Members of the Portfolio Committee on Local Government and Traditional Affairs will conduct public hearings on the controversial Traditional Courts Bill next week. The Democratic Alliance does not support this bill.
The apartheid government used South Africa’s traditional tribal institutions to entrench a philosophy of separateness. Hendrik Verwoerd famously asserted that they should take the system so far that no one in the future would ever be able to reverse it.
This Bill proposes the introduction of traditional courts, presided over by local chiefs or their delegated representatives. They will have the power to interpret the law as they see fit, hear evidence, call witnesses, and hand down judgment. They will effectively be law-maker, policeman, prosecutor, jury and judge at the same time.
It gives traditional leaders the power to sentence people to forced labour, cancel their land rights, expel them from the community, demand tribal levies, settle disputes and decide on any number of civil claims.
In a speech at the DA’s Eastern Cape Congress on 31 March 2012, party leader Helen Zille said: “And since traditional law is not adequately codified anywhere, an appeal process will be near impossible. In any case, which poverty-stricken rural person, particularly women, convicted under traditional law will have the courage or the means to lodge an appeal, if their future lies at the mercy of the Chief who handed down their sentence? I cannot think that the Bill is constitutional, but if it is passed in its current form, it will condemn millions of people, particularly women, to permanent subjugation in the equivalent of feudal fiefdoms. It will not only decimate their rights, but destroy this province’s prospects of development and progress”.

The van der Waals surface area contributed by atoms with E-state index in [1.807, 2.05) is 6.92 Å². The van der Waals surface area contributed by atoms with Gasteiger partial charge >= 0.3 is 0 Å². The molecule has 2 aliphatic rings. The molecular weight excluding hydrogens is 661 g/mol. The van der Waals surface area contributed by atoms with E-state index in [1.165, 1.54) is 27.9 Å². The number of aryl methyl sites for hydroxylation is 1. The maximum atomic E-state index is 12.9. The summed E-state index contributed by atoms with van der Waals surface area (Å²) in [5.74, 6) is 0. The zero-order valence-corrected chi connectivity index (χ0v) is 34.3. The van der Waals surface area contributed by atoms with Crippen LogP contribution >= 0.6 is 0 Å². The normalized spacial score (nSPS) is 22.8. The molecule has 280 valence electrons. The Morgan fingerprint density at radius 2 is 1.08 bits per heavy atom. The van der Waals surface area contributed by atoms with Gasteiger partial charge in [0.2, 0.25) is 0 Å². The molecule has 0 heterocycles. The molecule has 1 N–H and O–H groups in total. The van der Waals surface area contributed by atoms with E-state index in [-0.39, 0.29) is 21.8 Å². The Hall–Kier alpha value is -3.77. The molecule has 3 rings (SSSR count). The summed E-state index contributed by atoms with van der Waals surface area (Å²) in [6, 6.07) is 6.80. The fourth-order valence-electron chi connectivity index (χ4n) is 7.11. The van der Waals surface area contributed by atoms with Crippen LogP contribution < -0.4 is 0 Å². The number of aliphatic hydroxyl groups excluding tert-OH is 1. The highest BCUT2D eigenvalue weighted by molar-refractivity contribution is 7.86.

This Bill cannot be allowed in its current form. This is why the DA urges members of the public to attend these public hearings to support the party in its endeavour to halt this Bill. This is a new, democratic South Africa, where we support a Bill of Rights, freedom of association and freedom of speech.
The dates and venues for the public hearings are:
23 April – Queenstown Town Hall, 10h00
24 April – Mthatha Town Hall, 10h00
24 April – Lusikisiki College of Education, 10h00
26 April – Mdantsane indoor sports centre, 10h00